Hospitals nationwide face unprecedented turnover, report says

Patient and nurse in hospital
The current hospital environment promotes high turnover. (Getty/monkeybusinessimages)

Hospitals face unprecedented turnover, particularly among clinical administrators, physicians, nurses and members of the C-suite, according to a new report.

Hospitals are on pace to require replacing virtually half of their staff every five years, according to the report conducted by Leaders for Today, a national healthcare interim and permanent staffing company based in Wellesley, Massachusetts. And the problem is only made worse because of the looming retirements of baby boomers, which means the industry will lose staff with experience and skillsets not easily replaced.

“This study confirmed what is the worst-case scenario for many hospitals, they are losing critical employees faster than they can replace them,” said Bill Haylon, CEO of Leaders for Today in an announcement. “The average hospital has hundreds of open positions at any one time. How confident would you be in going to one of these facilities for care knowing they are so short-staffed at important positions?”

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The report, “The Other Elephant in the Hospital Room,” is based on the responses of a nationwide survey in April of 852 hospital personnel, including C-suite executives, clinical administrators, nonclinical administrators, staff physicians and staff nurses. The responses revealed a troubling state of turnover and a waning pool of qualified candidates. The report found:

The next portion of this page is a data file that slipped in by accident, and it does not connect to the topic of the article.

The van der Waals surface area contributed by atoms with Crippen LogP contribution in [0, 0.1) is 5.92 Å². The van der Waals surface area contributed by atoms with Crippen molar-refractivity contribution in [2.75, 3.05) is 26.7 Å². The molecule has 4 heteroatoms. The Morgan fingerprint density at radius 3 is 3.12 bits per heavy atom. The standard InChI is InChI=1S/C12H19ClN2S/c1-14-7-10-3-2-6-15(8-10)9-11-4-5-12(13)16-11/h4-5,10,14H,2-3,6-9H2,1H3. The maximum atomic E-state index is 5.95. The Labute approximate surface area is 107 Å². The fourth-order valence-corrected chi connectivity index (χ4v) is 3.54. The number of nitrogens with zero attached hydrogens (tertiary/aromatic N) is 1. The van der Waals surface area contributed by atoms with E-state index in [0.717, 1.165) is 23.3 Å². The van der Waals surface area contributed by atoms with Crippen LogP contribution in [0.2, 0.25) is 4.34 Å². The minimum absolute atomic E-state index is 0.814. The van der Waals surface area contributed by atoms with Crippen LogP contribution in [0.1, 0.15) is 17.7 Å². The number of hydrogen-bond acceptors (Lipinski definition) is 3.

• Nearly 43% of respondents have been with their current hospitals for fewer than two years
  • Approximately 66% have been with their hospital for fewer than five years
  • About 37% plan to leave their current hospital within the next two years
  • Roughly 69% intend to leave their organization within five years

The company said that the current hospital environment promotes high turnover. Nearly 28% of respondents reported that they left their job for a promotion or better opportunity for advancement. Another 14.4% left for better compensation.

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“This means well over half of the people (58.2%), left for other reasons including long work hours, frustration or burnout, resulting in a ‘vicious cycle’ caused by understaffing and a lack of experience,” according to the report.

Retirements will only create a shrinking pool of experienced workers. Nearly 50% said they plan to stop working within the next 10 years and 22% will retire in five years.

Another factor that contributes to the employee shortage is the hiring process itself, according the report. Fifty percent said they never hear back from the organization or the process takes too long (46.1%).

“Our findings suggest that hospitals that can optimize the hiring process and move quickly will have a significant advantage in a competitive marketplace for talent. Those who can’t adjust are likely to fall even further behind,” the company said in the announcement.